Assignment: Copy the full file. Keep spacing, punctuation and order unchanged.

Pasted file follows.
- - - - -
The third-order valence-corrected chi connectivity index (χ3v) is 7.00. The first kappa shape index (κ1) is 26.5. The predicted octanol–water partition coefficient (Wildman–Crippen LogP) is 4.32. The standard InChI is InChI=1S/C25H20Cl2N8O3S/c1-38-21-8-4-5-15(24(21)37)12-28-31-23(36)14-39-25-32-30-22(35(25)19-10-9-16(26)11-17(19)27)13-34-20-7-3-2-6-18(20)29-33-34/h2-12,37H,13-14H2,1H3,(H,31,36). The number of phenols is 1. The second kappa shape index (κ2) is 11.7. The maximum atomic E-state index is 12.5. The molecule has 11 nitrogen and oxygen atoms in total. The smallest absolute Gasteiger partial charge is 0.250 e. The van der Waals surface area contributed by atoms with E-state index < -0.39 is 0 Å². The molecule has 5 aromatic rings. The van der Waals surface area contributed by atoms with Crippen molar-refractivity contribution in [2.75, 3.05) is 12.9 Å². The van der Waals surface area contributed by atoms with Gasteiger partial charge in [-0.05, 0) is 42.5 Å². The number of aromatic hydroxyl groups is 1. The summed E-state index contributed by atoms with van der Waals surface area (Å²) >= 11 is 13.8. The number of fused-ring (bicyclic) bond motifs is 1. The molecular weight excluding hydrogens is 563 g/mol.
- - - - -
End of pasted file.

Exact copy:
The third-order valence-corrected chi connectivity index (χ3v) is 7.00. The first kappa shape index (κ1) is 26.5. The predicted octanol–water partition coefficient (Wildman–Crippen LogP) is 4.32. The standard InChI is InChI=1S/C25H20Cl2N8O3S/c1-38-21-8-4-5-15(24(21)37)12-28-31-23(36)14-39-25-32-30-22(35(25)19-10-9-16(26)11-17(19)27)13-34-20-7-3-2-6-18(20)29-33-34/h2-12,37H,13-14H2,1H3,(H,31,36). The number of phenols is 1. The second kappa shape index (κ2) is 11.7. The maximum atomic E-state index is 12.5. The molecule has 11 nitrogen and oxygen atoms in total. The smallest absolute Gasteiger partial charge is 0.250 e. The van der Waals surface area contributed by atoms with E-state index < -0.39 is 0 Å². The molecule has 5 aromatic rings. The van der Waals surface area contributed by atoms with Crippen molar-refractivity contribution in [2.75, 3.05) is 12.9 Å². The van der Waals surface area contributed by atoms with Gasteiger partial charge in [-0.05, 0) is 42.5 Å². The number of aromatic hydroxyl groups is 1. The summed E-state index contributed by atoms with van der Waals surface area (Å²) >= 11 is 13.8. The number of fused-ring (bicyclic) bond motifs is 1. The molecular weight excluding hydrogens is 563 g/mol.